A property’s capitalization rate, or “cap rate”, is a commercial real estate asset’s return. The cap rate is determined by taking the property’s net operating income (NOI) and dividing it by the value of the asset. Commercial real estate is an investment type, so the return is a reflection of the risk and the quality of the investment. The cap rate does not take into consideration a mortgage, if any, and is most useful in a market where sales occur often and buyers can use comparable sales of stabilized assets to compare and determine if the price being offered is reasonable, relative to other sales.

Using an asset’s cap rate may be helpful when looking to value an asset at purchase and to compare that asset to the sales of other similar assets in the market.  For example, a buyer is looking at an apartment building that has 10 units each earning $2000 a month in rent; this means the property is grossing $20,000 a month or $240,000 in income a year. The buyer then subtracts the property’s expenses, which are $96,000, and the result is a net operating income (NOI) of $144,000. If the buyer knows the market is a “7 cap market” (i.e., a 7% capitalization rate), the buyer can divide the $144,000 by 7% and determine that a reasonable purchase price to offer the seller is $2,057,143.  Flip this around, and if the seller is marketing the property for a $2,060,000 sale price, and the buyer requests and receives a 12 month trailing profit and loss statement that shows $144,000 in net operating income, the buyer can determine that the asset is being sold at a 7 cap rate ($144,000 / $2,060,000) and compare it to other similar properties to determine if the sale price is reasonable.

What does the Cap Rate mean?

The cap rate is an asset’s unlevered (no mortgage) return, and a reflection of an asset’s relative value.  If the buyer were to purchase the property all cash in the example above, and if the property distributes the same net operating income, the buyer would receive a 7% return on their investment.  Cap rates are seen as a measure of risk and return, a “low” cap rate of 3-5% would mean the asset is lower risk and higher value; a “higher” cap rate of 8-10% reflects a lower price, higher risk and higher return.⁶

How is the Cap Rate used? 

The cap rate is a metric that a buyer can use to compare the price of an asset in the market with other similar properties that have recently sold and for tracking trends in the market. Buyers can use the cap rate as a way to determine if they are getting a deal on a property by comparing it to the prior sales prices of other similar properties. Brokers and sellers use cap rates as a tool to attract buyers to the asset by showing transparently how they priced the asset, providing an asset’s potential yield.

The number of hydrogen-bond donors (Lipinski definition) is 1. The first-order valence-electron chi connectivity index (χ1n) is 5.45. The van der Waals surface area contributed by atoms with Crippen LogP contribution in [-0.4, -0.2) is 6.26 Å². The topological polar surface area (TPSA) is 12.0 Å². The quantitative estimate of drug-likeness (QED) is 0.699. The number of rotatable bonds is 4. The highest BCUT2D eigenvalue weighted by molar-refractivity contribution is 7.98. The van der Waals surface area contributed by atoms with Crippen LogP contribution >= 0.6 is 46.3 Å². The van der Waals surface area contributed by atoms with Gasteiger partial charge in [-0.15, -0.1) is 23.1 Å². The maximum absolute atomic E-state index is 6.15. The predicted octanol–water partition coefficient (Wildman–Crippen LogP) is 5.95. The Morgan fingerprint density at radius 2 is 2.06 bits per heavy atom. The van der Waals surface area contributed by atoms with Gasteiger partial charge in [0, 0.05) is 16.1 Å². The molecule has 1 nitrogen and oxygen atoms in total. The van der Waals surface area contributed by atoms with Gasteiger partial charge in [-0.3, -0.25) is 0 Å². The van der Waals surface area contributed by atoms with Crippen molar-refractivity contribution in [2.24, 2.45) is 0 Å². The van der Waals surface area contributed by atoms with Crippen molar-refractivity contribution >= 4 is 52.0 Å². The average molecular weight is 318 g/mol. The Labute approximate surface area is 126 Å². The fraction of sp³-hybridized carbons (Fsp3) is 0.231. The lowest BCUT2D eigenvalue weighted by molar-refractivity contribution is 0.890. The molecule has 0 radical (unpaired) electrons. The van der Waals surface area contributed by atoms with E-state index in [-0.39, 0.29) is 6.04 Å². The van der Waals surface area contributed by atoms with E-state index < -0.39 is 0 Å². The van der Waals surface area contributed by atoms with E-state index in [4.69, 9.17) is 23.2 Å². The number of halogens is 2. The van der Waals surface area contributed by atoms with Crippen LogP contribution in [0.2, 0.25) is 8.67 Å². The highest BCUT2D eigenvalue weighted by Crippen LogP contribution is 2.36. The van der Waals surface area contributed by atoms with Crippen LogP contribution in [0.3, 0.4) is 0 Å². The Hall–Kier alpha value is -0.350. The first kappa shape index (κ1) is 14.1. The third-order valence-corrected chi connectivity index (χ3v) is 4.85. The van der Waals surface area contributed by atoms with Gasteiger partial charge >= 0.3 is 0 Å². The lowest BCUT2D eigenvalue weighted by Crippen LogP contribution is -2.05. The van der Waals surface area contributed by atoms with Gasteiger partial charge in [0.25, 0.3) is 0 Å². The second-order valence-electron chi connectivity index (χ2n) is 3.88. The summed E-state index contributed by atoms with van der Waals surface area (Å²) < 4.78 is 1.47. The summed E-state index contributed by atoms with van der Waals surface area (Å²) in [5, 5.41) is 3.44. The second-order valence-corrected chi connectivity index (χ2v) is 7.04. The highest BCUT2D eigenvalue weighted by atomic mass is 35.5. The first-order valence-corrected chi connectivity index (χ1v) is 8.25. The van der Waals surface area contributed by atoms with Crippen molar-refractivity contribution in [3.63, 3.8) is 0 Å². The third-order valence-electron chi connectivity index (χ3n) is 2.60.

35 Broadway, Hicksville NY

Are Cap Rates only used when looking at the purchase price of an asset?

Cap rates can also be used to quickly estimate a property’s value when considering a refinance. If a property owner wants to consider a refinance, they may need an estimated value to determine what potential loan amount the property supports using the lender’s loan to value (LTV) metric. Once the estimated value is calculated, the owner can determine whether a refinance is possible, or even worth it.


Are there any other ways to use Cap Rates?

A financial “model” can be put together to determine a project’s projected return profile and to see if it meets the buyer’s return targets. The model uses the purchase price, closing costs, the senior debt, projected income and expenses with growth over the anticipated hold period, as well as a projected exit price and potential profit. In order for a buyer to complete the data inputs in a model and reach a projected internal rate of return (IRR), many other figures must be assumed using available market data.  This can be overwhelming for real estate owners, which is why The Liquidity Source is dedicated to providing transparency when it comes to real estate financing.

While Cap Rates are a useful metric, they should not be relied upon solely when analyzing an investment property. If you are looking for free advice about your commercial real estate, it may be time to reach out to The Liquidity Source. Our trusted advisors are available to answer any questions you may have.

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